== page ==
* ^ _A_ _B_ _C_ _D_ _E_ Edwards 1971 , p. 13. * ^ _A_ _B_ _C_ _D_ _E_ _F_ _G_ _H_ _I_ Lloyd 1994 , p. 7. * ^ _A_ _B_ _C_ Cervelló-Autuori 2003 , p. 174. * ^ _A_ _B_ _C_ _D_ _E_ _F_ _G_ Edwards 1971 , p. 11. * ^ Loprieno, Antonio (1995). _Ancient Egyptian: A linguistic introduction_. Cambridge University press. ISBN 0-521-44384-9 . * ^ Beck et al. 1999 . * ^ _A_ _B_ Seidlmayer 2010 . * ^ Loprieno 1995 , p. 38. * ^ _A_ _B_ _C_ _D_ Manetho, Fr. 6, 7a, 7b. Text and translation in _Manetho_, translated by W.G. Waddell (Cambridge: Harvard University, 1940), pp.26-35 * ^ Herodotus: 2.4.1, 2.99.1ff. * ^ Lloyd 1994 , p. 6. * ^ Gardiner 1961 , p. 405. * ^ Budge, EA Wallis (1885), _The Dwellers on the Nile: Chapters on the Life, Literature, History and Customs of the Ancient Egyptians_, p. 54, Many dates have been fixed by scholars for the reign of this king: Champollion-Figeac thought about BC 5867, Bunsen 3623, Lepsius 3892, Brugsch 4455, and Wilkinson 2320. * ^ Kitchen, KA (1991). "The Chronology of Ancient Egypt". _World Archaeology_. 23 (2): 201–8. doi :10.1080/00438243.1991.9980172 . * ^ Frank Northen Magill; Alison Aves (1998). _Dictionary of World Biography_. Taylor & Francis. pp. 726–. ISBN 978-1-57958-040-7 . * ^ Maspero 1903 , p. 331. * ^ _A_ _B_ _C_ _D_ _E_ Verbrugghe & Wickersham 2001 , p. 131. * ^ Shaw & Nicholson 1995 , p. 218. * ^ Ryholt 2009 . * ^ Manley 1997 , p. 22. * ^ Herodotus: 2.99.4. * ^ Herodotus: 2.109 * ^ Verbrugghe Black, Linda; Krieger, Larry S; Naylor, Phillip C; Shabaka, Dahia Ibo (1999), _World history: Patterns of interaction_, Evanston , IL : McDougal Littell, ISBN 0-395-87274-X * Cervelló-Autuori, Josep (2003), "Narmer, Menes
and the seals from Abydos", _Egyptology at the dawn of the twenty-first century: proceedings of the Eighth International Congress of Egyptologists_, 2, Cairo: The American University in Cairo Press, ISBN 978-977-424-714-9 . * Diodorus Siculus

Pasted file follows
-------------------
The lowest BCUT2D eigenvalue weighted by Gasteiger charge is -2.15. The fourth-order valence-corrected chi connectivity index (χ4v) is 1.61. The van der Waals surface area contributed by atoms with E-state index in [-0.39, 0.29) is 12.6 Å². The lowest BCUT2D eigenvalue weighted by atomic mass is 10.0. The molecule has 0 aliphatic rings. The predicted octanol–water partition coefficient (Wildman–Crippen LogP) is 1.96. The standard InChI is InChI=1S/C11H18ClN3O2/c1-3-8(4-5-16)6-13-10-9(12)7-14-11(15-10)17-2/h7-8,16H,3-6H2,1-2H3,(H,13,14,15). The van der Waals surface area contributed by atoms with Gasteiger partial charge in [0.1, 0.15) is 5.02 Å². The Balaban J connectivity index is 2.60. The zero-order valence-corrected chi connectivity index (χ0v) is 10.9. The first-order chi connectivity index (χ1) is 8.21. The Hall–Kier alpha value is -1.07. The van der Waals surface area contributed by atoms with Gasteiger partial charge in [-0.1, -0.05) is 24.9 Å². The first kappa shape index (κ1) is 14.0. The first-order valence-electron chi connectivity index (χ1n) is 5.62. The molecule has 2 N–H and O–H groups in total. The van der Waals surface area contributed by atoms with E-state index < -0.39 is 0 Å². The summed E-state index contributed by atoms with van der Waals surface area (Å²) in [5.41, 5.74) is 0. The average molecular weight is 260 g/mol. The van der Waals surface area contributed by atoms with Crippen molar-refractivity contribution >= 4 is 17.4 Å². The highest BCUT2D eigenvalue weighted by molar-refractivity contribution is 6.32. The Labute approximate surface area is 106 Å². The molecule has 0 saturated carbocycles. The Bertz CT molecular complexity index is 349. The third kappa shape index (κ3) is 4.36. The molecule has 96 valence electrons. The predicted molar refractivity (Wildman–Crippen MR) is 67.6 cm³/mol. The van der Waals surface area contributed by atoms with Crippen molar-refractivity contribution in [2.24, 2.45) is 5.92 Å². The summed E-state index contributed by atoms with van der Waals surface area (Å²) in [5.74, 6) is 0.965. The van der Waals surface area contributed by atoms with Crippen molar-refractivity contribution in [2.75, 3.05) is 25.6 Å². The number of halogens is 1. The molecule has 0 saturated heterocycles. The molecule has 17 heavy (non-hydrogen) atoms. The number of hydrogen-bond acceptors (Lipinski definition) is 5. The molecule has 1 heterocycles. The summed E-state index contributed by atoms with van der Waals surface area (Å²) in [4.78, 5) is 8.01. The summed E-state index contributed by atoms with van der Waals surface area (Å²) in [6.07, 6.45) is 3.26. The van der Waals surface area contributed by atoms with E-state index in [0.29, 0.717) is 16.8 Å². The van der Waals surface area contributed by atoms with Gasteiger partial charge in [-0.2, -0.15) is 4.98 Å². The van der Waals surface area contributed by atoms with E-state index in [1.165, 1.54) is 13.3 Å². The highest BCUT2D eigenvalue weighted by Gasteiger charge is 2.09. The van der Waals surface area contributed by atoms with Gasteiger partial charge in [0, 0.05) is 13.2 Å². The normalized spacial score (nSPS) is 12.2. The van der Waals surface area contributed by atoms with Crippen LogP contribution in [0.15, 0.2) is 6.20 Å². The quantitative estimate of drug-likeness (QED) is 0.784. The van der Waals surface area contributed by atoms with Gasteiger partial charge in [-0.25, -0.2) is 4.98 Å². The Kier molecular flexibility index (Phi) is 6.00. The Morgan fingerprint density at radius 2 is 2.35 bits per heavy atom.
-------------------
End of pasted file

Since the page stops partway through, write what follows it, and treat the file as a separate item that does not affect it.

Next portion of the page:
Diodorus Siculus
, _ Bibliotheca historica _, 1 * Dow, Alexander (1774), _Sethona: a tragedy, as it is performed at the Theatre Royal in Drury Lane_, London: T. Becket * Edwards, IES (1971), "The early dynastic period in Egypt", _The Cambridge Ancient History_, 1, Cambridge: Cambridge University Press . * Elder, Edward (1849), "Menes", in Smith, William, _Dictionary of Greek and Roman biography and mythology _, 2, Boston
: Charles C. Little & James Brown . * Faber, George Stanley (1816), "The origin of pagan idolatry: ascertained from historical testimony and circumstantial evidence", _3_, London: F&C Rivingtons , 2 . * Gardiner, Alan (1961), _Egypt of the Pharaohs_, Oxford: Oxford University Press . * of Halicarnassus, Herodotus
, _The Histories _ . * Lloyd, Alan B. (1994) , _Herodotus: Book II_, Leiden
: EJ Brill , ISBN 90-04-04179-6 . * Maspero, Gaston (1903), Sayce, Archibald Henry, ed., _History of Egypt, Chaldea, Syria, Babylonia, and Assyria_, 9, Kessinger Publishing . * ——— (1910) , Sayce, Archibald Henry, ed., _The dawn of civilization: Egypt and Chaldæa_, translated by McClure, M L, London: Society for Promoting Christian Knowledge , ISBN 978-0-7661-7774-1 . * Manley, Bill (1997), _The Penguin Historical Atlas of Ancient Egypt_, London: Penguin, ISBN 0-14-051331-0 . * Rachewiltz, Boris de (1969), "Pagan and magic elements in Ezra Pound's works", in Hesse, Eva, _New approaches to Ezra Pound_, Berkeley , CA : University of California
Press . * Ryholt, Kim (2009), "Egyptian historical literature from the Greco-Roman period", in Fitzenreiter, Martin, _Das Ereignis, Geschichtsschreibung zwischen Vorfall und Befund_, London: Golden House . * Schulz, Regine; Seidel, Matthias (2004), _Egypt: The World of the Pharaohs_, HF Ullmann, ISBN 978-3-8331-6000-4 . * Shaw, Ian; Nicholson, Paul (1995), _The Dictionary of Ancient Egypt_, Harry N Abrams, ISBN 0-8109-9096-2 . * Seidlmayer, Stephan (2010) , "The Rise of the State to the Second Dynasty", _Egypt: The World of the Pharaohs_, ISBN 978-3-8331-6000-4 . * Verbrugghe, Gerald Paul; Wickersham, John Moore (2001) , _Berossos and Manetho, introduced and translated: Native Traditions in Ancient Mesopotamia and Egypt_, Ann Arbor
Ann Arbor
: The University of Michigan Press , ISBN 978-0-472-08687-0 . * Waddell, Laurence A (1930), _Egyptian civilization: Its Sumerian origin_, London, ISBN 978-0-7661-4273-2 .